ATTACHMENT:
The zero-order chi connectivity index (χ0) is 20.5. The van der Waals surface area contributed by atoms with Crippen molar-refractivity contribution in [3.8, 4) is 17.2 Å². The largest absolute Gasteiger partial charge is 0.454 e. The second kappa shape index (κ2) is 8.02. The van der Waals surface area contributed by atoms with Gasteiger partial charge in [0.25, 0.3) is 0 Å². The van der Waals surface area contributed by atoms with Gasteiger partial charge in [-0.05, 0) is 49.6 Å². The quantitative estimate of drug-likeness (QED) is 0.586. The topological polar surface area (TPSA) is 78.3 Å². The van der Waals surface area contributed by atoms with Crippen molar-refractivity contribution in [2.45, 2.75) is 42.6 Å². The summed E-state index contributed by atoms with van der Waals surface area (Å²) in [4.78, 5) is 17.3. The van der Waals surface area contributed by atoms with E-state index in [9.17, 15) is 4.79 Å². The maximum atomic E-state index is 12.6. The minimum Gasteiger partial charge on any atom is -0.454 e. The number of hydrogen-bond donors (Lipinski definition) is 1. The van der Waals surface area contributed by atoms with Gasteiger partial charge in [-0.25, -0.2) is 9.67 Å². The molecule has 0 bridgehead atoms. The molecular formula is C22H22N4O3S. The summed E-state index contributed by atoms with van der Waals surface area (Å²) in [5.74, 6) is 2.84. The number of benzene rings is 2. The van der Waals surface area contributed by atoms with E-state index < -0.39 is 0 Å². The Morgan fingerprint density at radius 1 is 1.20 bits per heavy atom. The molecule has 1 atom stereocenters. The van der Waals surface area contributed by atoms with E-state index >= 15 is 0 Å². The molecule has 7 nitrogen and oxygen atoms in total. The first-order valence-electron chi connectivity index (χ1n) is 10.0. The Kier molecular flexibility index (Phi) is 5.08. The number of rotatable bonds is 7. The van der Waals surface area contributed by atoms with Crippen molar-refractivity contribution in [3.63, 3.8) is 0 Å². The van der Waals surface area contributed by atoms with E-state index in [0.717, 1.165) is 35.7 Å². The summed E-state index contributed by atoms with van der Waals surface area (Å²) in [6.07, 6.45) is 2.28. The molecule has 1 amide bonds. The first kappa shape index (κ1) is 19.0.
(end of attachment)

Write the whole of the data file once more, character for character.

The zero-order chi connectivity index (χ0) is 20.5. The van der Waals surface area contributed by atoms with Crippen molar-refractivity contribution in [3.8, 4) is 17.2 Å². The largest absolute Gasteiger partial charge is 0.454 e. The second kappa shape index (κ2) is 8.02. The van der Waals surface area contributed by atoms with Gasteiger partial charge in [0.25, 0.3) is 0 Å². The van der Waals surface area contributed by atoms with Gasteiger partial charge in [-0.05, 0) is 49.6 Å². The quantitative estimate of drug-likeness (QED) is 0.586. The topological polar surface area (TPSA) is 78.3 Å². The van der Waals surface area contributed by atoms with Crippen molar-refractivity contribution in [2.45, 2.75) is 42.6 Å². The summed E-state index contributed by atoms with van der Waals surface area (Å²) in [4.78, 5) is 17.3. The van der Waals surface area contributed by atoms with E-state index in [9.17, 15) is 4.79 Å². The maximum atomic E-state index is 12.6. The minimum Gasteiger partial charge on any atom is -0.454 e. The number of hydrogen-bond donors (Lipinski definition) is 1. The van der Waals surface area contributed by atoms with Gasteiger partial charge in [-0.25, -0.2) is 9.67 Å². The molecule has 0 bridgehead atoms. The molecular formula is C22H22N4O3S. The summed E-state index contributed by atoms with van der Waals surface area (Å²) in [5.74, 6) is 2.84. The number of benzene rings is 2. The van der Waals surface area contributed by atoms with E-state index < -0.39 is 0 Å². The Morgan fingerprint density at radius 1 is 1.20 bits per heavy atom. The molecule has 1 atom stereocenters. The van der Waals surface area contributed by atoms with E-state index >= 15 is 0 Å². The molecule has 7 nitrogen and oxygen atoms in total. The first-order valence-electron chi connectivity index (χ1n) is 10.0. The Kier molecular flexibility index (Phi) is 5.08. The number of rotatable bonds is 7. The van der Waals surface area contributed by atoms with Crippen molar-refractivity contribution in [3.63, 3.8) is 0 Å². The van der Waals surface area contributed by atoms with E-state index in [0.717, 1.165) is 35.7 Å². The summed E-state index contributed by atoms with van der Waals surface area (Å²) in [6.07, 6.45) is 2.28. The molecule has 1 amide bonds. The first kappa shape index (κ1) is 19.0.